1. In a stock pot or a Dutch oven (about 5 quarts should do it), warm enough olive oil to cover the bottom of the pan over medium-high heat until it shimmers. Add the broccoli (you may need to do this in batches) so that it has room between the florets, and brown the broccoli on one side, about 3 to 4 minutes. While the broccoli is browning, do not move or stir the broccoli. Remove from the pot and set aside. Repeat with the remaining broccoli; add more olive oil if necessary.

2. If you need to add some oil to cook the onion, add a glug of it, and then add the onion. Reduce the heat to medium, and cook the onion until it is soft, about 5 minutes. It’s okay for the onion to pick up a tiny bit of color, but don’t let it get too much color. Add the broccoli back and add the stock or water, depending on your preference. Reduce the heat to low, cover the pot, and let the soup gently simmer for about 15 minutes or so, or until the broccoli is fork tender.

3. Transfer the soup to a blender (you may need to do this in batches) or using an immersion blender, puree the soup until completely smooth. Add the buttermilk, dill, olive oil, lemon juice, and salt and pepper, to taste, and puree until everything is silky smooth and emulsified.

4. Refrigerate the soup for at least 2 hours, or until completely chilled. Serve cold with a drizzle of olive oil and a squeeze of lemon juice.

Serves 6

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  • 1
    Magda said:

    Jason Segel?? You must tell us more!

    Good luck with your book, we’ll be here when you’re done!

    This broccoli soup is my idea of heaven. Okay, I know that sounds weird but I’m kind of weird, and I happen to love broccoli more than any other person I know does.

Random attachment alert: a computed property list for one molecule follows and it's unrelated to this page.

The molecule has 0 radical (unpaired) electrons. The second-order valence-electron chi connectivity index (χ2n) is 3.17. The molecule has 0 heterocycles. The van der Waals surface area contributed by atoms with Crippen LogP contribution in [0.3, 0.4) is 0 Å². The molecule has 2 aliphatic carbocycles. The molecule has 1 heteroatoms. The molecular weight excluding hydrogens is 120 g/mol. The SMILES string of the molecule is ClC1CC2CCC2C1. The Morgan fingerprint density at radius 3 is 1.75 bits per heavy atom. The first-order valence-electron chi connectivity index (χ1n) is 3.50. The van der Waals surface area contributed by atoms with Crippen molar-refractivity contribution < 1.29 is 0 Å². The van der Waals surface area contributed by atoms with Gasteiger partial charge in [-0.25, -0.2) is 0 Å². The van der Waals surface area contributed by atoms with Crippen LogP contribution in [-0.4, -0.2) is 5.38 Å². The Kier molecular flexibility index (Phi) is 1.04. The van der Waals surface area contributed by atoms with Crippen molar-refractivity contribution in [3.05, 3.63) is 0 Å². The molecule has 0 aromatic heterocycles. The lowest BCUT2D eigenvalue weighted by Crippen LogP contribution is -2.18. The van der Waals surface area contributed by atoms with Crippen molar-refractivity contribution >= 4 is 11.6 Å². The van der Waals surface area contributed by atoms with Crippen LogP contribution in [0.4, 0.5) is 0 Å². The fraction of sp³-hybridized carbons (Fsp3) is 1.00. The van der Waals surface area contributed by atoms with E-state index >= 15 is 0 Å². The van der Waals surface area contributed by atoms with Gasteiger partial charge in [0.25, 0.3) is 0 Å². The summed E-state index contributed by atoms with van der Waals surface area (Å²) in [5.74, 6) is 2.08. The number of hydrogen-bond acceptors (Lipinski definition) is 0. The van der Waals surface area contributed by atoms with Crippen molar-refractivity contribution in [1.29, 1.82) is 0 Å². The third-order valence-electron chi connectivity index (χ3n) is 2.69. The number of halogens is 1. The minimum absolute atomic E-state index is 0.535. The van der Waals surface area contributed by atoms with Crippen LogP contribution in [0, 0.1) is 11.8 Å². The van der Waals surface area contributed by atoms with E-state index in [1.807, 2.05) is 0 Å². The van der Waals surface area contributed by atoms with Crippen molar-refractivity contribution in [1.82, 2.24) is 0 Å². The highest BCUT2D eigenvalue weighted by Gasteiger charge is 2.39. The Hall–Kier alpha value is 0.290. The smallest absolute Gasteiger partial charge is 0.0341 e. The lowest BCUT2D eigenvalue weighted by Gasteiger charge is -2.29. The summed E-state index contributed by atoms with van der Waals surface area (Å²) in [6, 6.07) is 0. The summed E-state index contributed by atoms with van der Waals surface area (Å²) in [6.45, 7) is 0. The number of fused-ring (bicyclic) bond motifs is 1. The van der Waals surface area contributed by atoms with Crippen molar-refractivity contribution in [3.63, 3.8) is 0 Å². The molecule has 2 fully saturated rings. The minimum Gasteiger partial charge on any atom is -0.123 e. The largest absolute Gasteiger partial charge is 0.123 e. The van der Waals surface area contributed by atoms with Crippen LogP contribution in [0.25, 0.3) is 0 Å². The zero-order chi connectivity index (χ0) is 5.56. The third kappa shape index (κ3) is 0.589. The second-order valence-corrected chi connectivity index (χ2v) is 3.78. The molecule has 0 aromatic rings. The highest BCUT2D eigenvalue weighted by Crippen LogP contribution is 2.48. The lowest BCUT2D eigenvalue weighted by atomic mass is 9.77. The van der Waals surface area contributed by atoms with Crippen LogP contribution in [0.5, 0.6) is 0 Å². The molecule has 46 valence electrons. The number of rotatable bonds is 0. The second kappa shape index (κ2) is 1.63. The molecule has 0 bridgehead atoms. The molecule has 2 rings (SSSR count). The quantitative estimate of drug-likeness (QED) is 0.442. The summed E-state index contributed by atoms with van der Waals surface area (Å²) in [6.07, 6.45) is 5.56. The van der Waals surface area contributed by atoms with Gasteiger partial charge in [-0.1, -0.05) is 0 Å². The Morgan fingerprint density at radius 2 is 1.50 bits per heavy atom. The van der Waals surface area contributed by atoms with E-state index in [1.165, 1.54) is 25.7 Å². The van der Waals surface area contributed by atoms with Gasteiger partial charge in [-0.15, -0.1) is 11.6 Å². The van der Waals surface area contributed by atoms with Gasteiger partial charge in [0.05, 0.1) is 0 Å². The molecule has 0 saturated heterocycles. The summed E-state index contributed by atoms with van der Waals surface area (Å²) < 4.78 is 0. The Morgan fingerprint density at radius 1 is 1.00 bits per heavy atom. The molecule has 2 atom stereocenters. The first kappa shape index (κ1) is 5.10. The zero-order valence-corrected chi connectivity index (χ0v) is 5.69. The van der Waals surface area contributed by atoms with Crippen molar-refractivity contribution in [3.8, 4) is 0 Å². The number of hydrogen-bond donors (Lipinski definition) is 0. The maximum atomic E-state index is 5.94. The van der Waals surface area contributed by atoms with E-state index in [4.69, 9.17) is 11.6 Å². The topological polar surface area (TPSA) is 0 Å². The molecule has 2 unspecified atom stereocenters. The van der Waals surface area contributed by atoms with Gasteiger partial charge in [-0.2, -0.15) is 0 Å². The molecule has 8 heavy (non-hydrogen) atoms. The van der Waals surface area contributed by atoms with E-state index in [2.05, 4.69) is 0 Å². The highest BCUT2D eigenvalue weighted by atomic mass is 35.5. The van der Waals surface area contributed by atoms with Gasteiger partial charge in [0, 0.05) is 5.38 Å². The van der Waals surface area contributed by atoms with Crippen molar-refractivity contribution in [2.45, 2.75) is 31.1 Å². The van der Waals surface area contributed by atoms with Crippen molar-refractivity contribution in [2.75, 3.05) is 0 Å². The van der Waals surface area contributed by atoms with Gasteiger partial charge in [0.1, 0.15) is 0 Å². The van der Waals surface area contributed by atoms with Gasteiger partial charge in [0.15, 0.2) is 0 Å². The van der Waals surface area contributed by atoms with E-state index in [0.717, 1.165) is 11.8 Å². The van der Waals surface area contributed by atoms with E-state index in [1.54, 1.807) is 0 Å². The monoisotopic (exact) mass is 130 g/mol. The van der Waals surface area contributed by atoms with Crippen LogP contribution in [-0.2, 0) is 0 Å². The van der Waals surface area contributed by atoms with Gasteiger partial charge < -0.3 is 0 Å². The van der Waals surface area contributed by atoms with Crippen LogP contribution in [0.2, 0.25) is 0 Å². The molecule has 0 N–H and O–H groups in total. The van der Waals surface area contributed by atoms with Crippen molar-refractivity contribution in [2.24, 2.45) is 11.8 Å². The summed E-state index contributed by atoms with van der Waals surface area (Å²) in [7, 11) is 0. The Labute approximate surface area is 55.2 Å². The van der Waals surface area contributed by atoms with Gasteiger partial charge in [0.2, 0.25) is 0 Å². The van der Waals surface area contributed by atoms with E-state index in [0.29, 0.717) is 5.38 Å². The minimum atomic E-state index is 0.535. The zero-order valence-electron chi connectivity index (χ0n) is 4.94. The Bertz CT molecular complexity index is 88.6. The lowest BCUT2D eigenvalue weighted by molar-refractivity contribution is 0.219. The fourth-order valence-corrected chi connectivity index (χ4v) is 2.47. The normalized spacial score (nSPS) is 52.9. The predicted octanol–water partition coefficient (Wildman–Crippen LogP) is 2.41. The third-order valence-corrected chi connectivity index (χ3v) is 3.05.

Thanks, Olga

    July 14, 2012 4:55 pm
  • 2

    Good lck with the writing, it will feel so good when it’s over!!

    July 15, 2012 9:50 am
  • 3
    Jessica said:

    “[TK link to chicken stock]”

    …glad to see I’m not the only one using that tip to avoid being sidetracked by looking for links mid-sentence. Also glad to see I’m not the only one forgetting to go back and check over afterward!

    (This is the second recipe for broccoli soup I’ve seen in about a week – and while I’m sure it’s delicious when chilled, I think the weather is quite cold enough for both of us here atm, and I’ll probably make it warm.)

    July 15, 2012 7:22 pm
  • 4
    Radish said:

    Jessica – thanks! Totally forgot to put the actual link in :) tells you where my head is. Fixed now.

    July 15, 2012 7:28 pm
  • 5

    Sounds wonderful… especially since it’s been so hot outside!

    July 15, 2012 8:17 pm
  • 6